Titanium (Periodic table symbol – Ti & atomic number 22) is a chemical element and one of the most common elements found on the Earth. When formed it has a silver colour, low density and high strength and is resistant to corrosion in sea water, acids and chlorine. It was discovered in the UK in the 18th Century and was named after the Titans of Greek mythology. The element naturally occurs in mineral deposits such as rutile and ilmenite, which are distributed widely in the Earths crust and in the rocky, surface area called the lithosphere. It’s found in almost all living things, in the seas and oceans, in rocks and in soils.
The most common compound, titanium dioxide, is a popular photocatalyst and is used in the manufacture of white pigments. Other compounds include titanium tetrachloride, a component of smoke screens and catalysts; and titanium trichloride, which is used as a catalyst in the production of polypropylene.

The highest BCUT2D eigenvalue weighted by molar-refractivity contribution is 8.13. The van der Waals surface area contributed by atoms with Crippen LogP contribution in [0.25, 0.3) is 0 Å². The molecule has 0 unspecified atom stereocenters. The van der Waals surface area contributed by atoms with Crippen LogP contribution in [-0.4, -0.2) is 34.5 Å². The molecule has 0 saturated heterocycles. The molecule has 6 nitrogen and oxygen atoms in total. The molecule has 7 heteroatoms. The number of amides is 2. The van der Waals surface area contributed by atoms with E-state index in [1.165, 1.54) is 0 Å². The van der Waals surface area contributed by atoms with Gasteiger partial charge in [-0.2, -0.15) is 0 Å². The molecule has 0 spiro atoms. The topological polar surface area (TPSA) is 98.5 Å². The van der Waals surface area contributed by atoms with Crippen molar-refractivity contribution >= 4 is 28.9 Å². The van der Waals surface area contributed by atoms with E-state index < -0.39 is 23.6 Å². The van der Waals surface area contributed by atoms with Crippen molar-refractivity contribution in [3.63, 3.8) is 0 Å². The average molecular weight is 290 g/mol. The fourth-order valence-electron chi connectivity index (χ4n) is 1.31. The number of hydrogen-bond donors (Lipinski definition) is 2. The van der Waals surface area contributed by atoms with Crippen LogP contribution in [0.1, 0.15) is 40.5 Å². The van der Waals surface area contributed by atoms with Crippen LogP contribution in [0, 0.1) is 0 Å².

Titanium can be alloyed with iron, aluminium, vanadium, and molybdenum, among other elements, to produce strong, lightweight alloys for aerospace (jet engines and spacecraft), military (missiles), industrial processes (chemicals and petrochemicals, desalination plants, pulp, and paper), automotive, agriculture, medical prostheses & implants, dental implants, sporting equipment such as golf clubs, jewellery, mobile phones, as well as many other applications.
The two most useful properties of the metal are corrosion resistance and strength-to-density ratio, the highest of any metallic element. In its unalloyed condition, titanium is as strong as some steels, but less dense, titanium alloys offer reduced material weight and increased strength.